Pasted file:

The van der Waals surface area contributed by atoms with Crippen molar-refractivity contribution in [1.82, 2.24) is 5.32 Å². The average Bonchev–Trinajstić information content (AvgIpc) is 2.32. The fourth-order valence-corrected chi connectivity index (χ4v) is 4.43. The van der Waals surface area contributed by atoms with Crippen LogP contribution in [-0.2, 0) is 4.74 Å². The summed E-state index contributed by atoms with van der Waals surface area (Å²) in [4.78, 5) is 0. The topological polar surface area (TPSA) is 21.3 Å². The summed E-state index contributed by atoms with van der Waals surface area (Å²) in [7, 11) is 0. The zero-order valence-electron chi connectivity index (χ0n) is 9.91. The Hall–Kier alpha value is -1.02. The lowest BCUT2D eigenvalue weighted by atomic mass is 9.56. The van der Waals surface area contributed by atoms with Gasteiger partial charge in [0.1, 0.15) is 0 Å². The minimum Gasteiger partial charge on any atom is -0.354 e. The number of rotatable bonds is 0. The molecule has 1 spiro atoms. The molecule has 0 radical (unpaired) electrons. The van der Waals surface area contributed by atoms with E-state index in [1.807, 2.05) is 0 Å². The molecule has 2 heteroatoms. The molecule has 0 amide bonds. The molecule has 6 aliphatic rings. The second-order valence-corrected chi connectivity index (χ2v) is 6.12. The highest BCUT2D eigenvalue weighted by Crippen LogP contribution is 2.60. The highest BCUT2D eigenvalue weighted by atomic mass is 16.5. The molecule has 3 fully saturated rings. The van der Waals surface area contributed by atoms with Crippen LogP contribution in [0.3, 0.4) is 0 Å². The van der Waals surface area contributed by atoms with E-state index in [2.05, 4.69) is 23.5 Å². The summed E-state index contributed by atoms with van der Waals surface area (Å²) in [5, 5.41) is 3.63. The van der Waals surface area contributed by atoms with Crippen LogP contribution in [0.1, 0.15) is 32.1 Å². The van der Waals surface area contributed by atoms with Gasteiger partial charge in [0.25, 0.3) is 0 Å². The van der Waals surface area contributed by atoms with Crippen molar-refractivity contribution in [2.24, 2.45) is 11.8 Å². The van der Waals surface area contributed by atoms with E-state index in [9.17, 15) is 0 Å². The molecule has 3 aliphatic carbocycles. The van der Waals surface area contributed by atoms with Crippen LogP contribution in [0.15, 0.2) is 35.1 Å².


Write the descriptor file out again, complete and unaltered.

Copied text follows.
The van der Waals surface area contributed by atoms with Crippen molar-refractivity contribution in [1.82, 2.24) is 5.32 Å². The average Bonchev–Trinajstić information content (AvgIpc) is 2.32. The fourth-order valence-corrected chi connectivity index (χ4v) is 4.43. The van der Waals surface area contributed by atoms with Crippen LogP contribution in [-0.2, 0) is 4.74 Å². The summed E-state index contributed by atoms with van der Waals surface area (Å²) in [4.78, 5) is 0. The topological polar surface area (TPSA) is 21.3 Å². The summed E-state index contributed by atoms with van der Waals surface area (Å²) in [7, 11) is 0. The zero-order valence-electron chi connectivity index (χ0n) is 9.91. The Hall–Kier alpha value is -1.02. The lowest BCUT2D eigenvalue weighted by atomic mass is 9.56. The van der Waals surface area contributed by atoms with Gasteiger partial charge in [0.1, 0.15) is 0 Å². The minimum Gasteiger partial charge on any atom is -0.354 e. The number of rotatable bonds is 0. The molecule has 1 spiro atoms. The molecule has 0 radical (unpaired) electrons. The van der Waals surface area contributed by atoms with E-state index in [1.807, 2.05) is 0 Å². The molecule has 2 heteroatoms. The molecule has 0 amide bonds. The molecule has 6 aliphatic rings. The second-order valence-corrected chi connectivity index (χ2v) is 6.12. The highest BCUT2D eigenvalue weighted by Crippen LogP contribution is 2.60. The highest BCUT2D eigenvalue weighted by atomic mass is 16.5. The molecule has 3 fully saturated rings. The van der Waals surface area contributed by atoms with Crippen LogP contribution in [0.3, 0.4) is 0 Å². The van der Waals surface area contributed by atoms with E-state index in [2.05, 4.69) is 23.5 Å². The summed E-state index contributed by atoms with van der Waals surface area (Å²) in [5, 5.41) is 3.63. The van der Waals surface area contributed by atoms with Crippen LogP contribution in [0.1, 0.15) is 32.1 Å². The van der Waals surface area contributed by atoms with Gasteiger partial charge in [0.25, 0.3) is 0 Å². The van der Waals surface area contributed by atoms with Crippen molar-refractivity contribution in [2.24, 2.45) is 11.8 Å². The van der Waals surface area contributed by atoms with E-state index in [9.17, 15) is 0 Å². The molecule has 3 aliphatic carbocycles. The van der Waals surface area contributed by atoms with Crippen LogP contribution in [0.15, 0.2) is 35.1 Å².